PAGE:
[Tweeters] Fill fun

Connie Sidles csidles at isomedia.com
Fri Jul 1 09:18:16 PDT 2005

Hey tweets, yesterday at the Fill was Seattle's best example of wild nature
in the midst of the city. I found three WESTERN SANDPIPERS and one LEAST on
the main pond, so fall migration has definitely begun here. Spring migration
may be more colorful, but I love the fall because the birds remind me how
mysterious and awesome nature really is. The four sandpipers were all
adults, and I assume they left their babies behind to fend for themselves.
In another month or two, the juveniles will be migrating through. How they
know where to go without any adults to show them the way is a great mystery,
especially when you consider that these birds can't have been doing this for
much longer than 12,000 years (since the ice left the north).

The GREATER WHITE-FRONTED GOOSE is still hanging out at the main pond,
looking kind of clueless. At one point, all the CANADA families exited the
pond to feed in the grass, so after dithering for a while, the GRWF decided
to get out of the water, too. But he wasn't really hungry, so he just stood
around with nothing to do. When I walked toward all the geese, seeking a way
around them, the poor visitor didn't know whether to panic or stay cool.
Cool won the day, but only just.

VAUX'S SWIFTS were out and about in great abundance yesterday, as the clouds
moved in and the sky turned purple/pink/blue/green/yellow, all at the same
time. No wonder the Martians want to come here and take over our planet - it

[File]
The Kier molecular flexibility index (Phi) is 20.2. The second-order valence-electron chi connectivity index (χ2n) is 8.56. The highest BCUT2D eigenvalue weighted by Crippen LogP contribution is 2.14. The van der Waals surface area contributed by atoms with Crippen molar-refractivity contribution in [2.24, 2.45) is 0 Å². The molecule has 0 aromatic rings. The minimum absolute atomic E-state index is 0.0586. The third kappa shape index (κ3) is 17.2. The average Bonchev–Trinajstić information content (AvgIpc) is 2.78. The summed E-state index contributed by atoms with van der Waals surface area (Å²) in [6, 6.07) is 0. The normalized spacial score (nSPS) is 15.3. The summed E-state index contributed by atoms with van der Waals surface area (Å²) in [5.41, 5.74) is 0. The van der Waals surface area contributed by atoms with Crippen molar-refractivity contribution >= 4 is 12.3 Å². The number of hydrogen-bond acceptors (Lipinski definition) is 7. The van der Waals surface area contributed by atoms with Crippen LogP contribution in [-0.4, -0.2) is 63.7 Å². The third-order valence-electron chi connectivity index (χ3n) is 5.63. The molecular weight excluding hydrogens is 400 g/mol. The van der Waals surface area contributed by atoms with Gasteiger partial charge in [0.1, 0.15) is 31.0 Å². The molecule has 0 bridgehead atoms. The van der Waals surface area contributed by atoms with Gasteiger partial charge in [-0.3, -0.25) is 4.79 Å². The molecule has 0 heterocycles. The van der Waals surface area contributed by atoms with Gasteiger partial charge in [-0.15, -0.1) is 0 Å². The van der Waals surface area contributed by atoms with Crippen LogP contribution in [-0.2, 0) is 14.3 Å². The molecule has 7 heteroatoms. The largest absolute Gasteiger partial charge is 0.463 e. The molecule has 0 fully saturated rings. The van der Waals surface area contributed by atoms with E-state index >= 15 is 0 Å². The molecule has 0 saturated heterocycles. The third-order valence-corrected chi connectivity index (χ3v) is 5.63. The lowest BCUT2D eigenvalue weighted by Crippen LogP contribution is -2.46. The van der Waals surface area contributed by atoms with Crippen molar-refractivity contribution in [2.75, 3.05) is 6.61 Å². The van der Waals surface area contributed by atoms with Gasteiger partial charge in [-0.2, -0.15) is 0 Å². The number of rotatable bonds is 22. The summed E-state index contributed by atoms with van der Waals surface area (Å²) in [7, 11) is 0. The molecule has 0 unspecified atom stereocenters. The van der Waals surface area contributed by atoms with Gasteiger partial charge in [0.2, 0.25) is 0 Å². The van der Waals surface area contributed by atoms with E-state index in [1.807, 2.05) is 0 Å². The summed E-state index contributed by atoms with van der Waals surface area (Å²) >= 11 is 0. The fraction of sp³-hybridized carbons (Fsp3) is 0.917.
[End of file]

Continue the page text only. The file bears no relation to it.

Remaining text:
is so very beautiful. I think the swifts were attracted by the recent bug
hatch, which was also in great abundance!

The grass has grown tall and more prairie-like everywhere at the Fill, with
wildflowers in riotous bloom. I was there almost alone, with only the
occasional jogger to share a smile with. As the clouds moved in, the wind
picked up, causing the grasses to wave in rustling swells of gold. The
poplar leaves did their St. Vitus dance, adding to the sibilant symphony.
When a little flock of mallards flew over my head, the wind of their wings
added a chorus of sharp whooshes. At the last minute before sunset, the sun
peeked out from a heavy layer of clouds and flooded the scene with golden
light. A mother turtle took a second to rest from digging a surprisingly
deep hole in the hard pan of the trail. In the night, she will lay her eggs
and give us all the promise of life abiding.

Here are all the birds I saw yesterday:

pied-billed grebe
great blue heron
Canada goose 
greater white-fronted goose
lesser scaup
glaucous-winged gull
least sandpiper
western sandpiper
Vaux's swift
tree swallow
violet-green swallow
barn swallow
cliff swallow
American crow
marsh wren
American robin
European starling
common yellowthroat
savannah sparrow
white-crowned sparrow
red-winged blackbird
brown-headed cowbird
American goldfinch

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